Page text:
Griff:  I probably should have mentioned my experience level in the field in my intro and although I wish I had an ounce of experience fixing/building guitars, or woodworking, or machine tool metal work, the fact of the matter is that I do not have any.  I did use to be a boyscout growing up and at camps we did take some woodcraft lessons, but that was both a long time ago and the lessons were very basic.  I also took auto class in high school and was even the T.A. (teachers assistant) for two years.  Towards the end of high school I even got to be a fairly decent welder.  However, my experience with Luthiery is very minimal.  The extent of my knowledge ranges the basics, from changing tuning machines, changing strings, and playing the instrument.  The fact of the matter is that I've been in school for a long time learning about the theory of music, and I had yet to unlock my passion for the theory of how musical instruments are made until very recently. 

 

There are two things that know for sure. One: I am eager to learn about this field because it interests me, and for Two: I know for a fact that I could be extremely good at it; working hard and passionately is a big part of who I am. 

 

My consensus is that finding an apprenticeship with a well established luthier would be the prefect gig.  Learning hands on, and face-to-face from someone who has the experience would be amazing and probably the most insightful way of learning, however it isn't the most realistic of dreams.  With the economy the way it is, and the abundance of other young passionate guitar junkies that have the same dream and more experience out there, it seems a bit impractical to pursue an apprenticeship at this moment in time.  However, I do have the means to apply and attend a trade school like Roberto-Venn or the Galloup school, which seems like a completely feasible option.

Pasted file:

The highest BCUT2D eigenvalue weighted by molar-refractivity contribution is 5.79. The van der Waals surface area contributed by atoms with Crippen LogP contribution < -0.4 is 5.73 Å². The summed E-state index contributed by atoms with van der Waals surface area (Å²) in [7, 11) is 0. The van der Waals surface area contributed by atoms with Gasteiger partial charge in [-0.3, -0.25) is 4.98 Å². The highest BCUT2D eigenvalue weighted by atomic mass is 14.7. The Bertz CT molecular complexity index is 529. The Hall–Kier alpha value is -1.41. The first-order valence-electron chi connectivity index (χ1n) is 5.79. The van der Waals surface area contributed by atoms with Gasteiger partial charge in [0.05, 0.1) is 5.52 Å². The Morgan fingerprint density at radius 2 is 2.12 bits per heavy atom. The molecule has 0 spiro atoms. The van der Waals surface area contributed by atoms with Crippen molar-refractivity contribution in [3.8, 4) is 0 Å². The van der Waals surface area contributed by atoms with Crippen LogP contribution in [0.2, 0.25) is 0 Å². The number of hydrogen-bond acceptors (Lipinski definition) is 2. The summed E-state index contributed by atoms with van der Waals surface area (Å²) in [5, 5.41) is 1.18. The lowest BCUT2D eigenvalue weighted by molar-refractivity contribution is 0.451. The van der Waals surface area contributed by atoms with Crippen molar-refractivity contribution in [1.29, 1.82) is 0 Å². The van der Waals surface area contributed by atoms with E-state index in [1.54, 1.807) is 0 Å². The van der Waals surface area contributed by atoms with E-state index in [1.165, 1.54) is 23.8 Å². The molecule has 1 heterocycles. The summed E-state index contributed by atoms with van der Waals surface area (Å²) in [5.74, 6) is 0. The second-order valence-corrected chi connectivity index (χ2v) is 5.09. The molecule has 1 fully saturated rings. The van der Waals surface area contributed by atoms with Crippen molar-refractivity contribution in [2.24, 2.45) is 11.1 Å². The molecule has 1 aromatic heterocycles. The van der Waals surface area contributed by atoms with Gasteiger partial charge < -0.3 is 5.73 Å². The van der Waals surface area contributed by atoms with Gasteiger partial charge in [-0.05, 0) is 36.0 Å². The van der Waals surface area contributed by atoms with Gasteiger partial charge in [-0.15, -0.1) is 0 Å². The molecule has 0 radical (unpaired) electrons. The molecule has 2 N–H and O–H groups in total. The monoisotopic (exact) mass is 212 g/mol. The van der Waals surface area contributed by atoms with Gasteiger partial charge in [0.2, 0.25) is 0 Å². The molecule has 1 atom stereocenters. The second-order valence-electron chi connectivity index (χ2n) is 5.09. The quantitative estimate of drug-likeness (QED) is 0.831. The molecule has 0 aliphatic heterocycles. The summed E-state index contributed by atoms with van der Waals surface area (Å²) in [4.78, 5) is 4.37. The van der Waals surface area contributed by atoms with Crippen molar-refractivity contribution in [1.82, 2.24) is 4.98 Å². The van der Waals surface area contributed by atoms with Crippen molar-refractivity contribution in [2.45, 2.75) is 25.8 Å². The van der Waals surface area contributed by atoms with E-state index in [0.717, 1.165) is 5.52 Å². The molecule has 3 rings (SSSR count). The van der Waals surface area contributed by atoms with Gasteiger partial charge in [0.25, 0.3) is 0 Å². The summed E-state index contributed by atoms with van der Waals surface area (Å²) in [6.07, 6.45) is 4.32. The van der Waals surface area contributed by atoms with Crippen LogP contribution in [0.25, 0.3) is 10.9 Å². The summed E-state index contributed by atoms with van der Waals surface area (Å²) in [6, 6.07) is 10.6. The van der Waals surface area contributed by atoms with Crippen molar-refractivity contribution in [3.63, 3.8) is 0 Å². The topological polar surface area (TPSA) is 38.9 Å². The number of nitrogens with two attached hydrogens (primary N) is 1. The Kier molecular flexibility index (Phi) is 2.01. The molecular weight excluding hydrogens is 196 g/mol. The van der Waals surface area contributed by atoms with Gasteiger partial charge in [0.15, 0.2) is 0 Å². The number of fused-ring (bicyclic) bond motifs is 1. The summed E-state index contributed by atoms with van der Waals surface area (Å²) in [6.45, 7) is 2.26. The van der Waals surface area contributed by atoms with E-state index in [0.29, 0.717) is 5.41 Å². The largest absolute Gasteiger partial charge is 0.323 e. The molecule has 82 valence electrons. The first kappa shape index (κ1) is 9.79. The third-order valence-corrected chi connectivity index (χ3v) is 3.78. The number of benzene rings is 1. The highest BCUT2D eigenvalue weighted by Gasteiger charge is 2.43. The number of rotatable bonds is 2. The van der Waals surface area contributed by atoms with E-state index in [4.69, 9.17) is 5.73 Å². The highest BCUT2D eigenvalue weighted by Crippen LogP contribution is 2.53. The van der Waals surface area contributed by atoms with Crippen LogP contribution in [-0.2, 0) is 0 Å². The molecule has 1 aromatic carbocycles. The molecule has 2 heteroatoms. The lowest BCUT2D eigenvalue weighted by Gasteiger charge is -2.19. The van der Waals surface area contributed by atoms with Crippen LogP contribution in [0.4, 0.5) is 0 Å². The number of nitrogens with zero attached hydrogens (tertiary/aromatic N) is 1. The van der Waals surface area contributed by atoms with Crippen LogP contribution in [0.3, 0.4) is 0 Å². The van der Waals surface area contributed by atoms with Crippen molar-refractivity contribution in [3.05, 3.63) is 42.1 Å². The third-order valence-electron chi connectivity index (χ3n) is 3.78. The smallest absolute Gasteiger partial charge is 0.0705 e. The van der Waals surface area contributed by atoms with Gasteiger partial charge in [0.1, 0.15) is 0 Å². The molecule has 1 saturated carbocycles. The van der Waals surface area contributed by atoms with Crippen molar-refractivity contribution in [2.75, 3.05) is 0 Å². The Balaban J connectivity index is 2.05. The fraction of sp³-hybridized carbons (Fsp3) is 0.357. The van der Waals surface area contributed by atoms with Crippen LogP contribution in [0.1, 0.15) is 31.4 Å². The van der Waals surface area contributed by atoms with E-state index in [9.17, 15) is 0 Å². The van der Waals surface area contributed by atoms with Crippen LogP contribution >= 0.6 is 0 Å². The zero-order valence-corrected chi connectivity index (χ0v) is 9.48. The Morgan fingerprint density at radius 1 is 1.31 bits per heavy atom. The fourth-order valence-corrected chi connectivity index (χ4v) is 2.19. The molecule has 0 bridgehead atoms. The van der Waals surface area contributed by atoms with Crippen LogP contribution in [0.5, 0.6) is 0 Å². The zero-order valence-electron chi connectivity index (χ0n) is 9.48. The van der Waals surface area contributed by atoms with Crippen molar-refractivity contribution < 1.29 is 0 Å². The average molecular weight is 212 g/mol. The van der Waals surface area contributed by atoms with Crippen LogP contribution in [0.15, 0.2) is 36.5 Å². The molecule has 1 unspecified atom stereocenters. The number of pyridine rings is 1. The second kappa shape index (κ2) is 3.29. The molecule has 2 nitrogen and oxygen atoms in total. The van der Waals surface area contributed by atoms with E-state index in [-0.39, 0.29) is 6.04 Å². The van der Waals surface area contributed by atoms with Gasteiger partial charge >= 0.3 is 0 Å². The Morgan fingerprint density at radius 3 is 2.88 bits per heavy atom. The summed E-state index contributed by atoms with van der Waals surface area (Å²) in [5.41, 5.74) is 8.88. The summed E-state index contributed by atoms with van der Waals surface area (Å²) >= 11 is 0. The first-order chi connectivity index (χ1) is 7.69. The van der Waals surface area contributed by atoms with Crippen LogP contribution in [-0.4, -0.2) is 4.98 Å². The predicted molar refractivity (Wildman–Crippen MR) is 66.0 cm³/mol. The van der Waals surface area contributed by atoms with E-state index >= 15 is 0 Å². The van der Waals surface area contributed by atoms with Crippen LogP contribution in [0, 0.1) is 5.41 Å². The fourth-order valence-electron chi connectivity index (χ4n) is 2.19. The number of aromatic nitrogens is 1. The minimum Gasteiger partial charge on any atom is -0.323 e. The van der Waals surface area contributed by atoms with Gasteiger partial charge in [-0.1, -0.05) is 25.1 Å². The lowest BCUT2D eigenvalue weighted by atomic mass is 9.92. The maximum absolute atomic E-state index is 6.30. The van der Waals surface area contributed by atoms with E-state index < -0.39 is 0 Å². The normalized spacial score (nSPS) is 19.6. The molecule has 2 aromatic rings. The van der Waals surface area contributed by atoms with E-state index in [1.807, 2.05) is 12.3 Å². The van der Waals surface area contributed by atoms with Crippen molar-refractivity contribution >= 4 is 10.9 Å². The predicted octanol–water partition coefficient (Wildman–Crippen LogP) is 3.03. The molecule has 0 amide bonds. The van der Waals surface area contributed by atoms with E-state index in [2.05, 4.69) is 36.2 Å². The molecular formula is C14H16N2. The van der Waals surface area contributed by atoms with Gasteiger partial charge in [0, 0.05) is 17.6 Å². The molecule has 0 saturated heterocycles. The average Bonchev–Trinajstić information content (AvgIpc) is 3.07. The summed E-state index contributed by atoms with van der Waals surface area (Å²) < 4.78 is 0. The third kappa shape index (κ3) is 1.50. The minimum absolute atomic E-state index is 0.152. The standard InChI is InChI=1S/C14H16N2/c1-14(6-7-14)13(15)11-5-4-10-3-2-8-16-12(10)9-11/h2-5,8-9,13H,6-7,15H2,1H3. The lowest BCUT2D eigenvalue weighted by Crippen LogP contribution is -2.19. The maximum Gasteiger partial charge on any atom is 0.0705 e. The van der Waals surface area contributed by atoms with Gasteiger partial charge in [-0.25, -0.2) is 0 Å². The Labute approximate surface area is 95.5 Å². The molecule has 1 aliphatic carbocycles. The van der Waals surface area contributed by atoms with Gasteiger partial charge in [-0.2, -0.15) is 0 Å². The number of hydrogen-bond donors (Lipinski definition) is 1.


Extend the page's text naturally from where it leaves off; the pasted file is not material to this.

Mr. Frank Ford:  Your advice is amongst the highest of valued.  I've looked up to you and your work since I was a youngster.  Needless to say am honored to have your input.  I do realize that being a luthier is not an easy trade by any means.  Nonetheless, I have recently given life as a whole a huge rethinking.  I grew up with the idea that money, above all else, is what makes a man happy in this world, until recently.  This may sound cliche, but this past year I have read a lot of classic British poetry.  One of the main concepts that I pulled out from all of the literature read was that of Alfred, Lord Tennyson.  He said that a man of "heroic heart" will "strive, seek, find and NOT yield".  To me happiness is not yielding to what society has dubbed "happiness" (wealth), To me Uncontaminated joy emanates from the composition of the principality of human relationships, connections and passions, along with a perpetual thirst for a new sun, each and every day, by embracing the river of courage that runs deep in every breast, and letting free the societal assumptions and habitually influenced life and, instead, engrossing a more unconventional, pragmatic lifestyle.  In short an appreciation for relationships and passions is for me what true happiness is.  And because I know for a fact I have a passion for the art of luthiery I am going to do everything in my power to pursue it.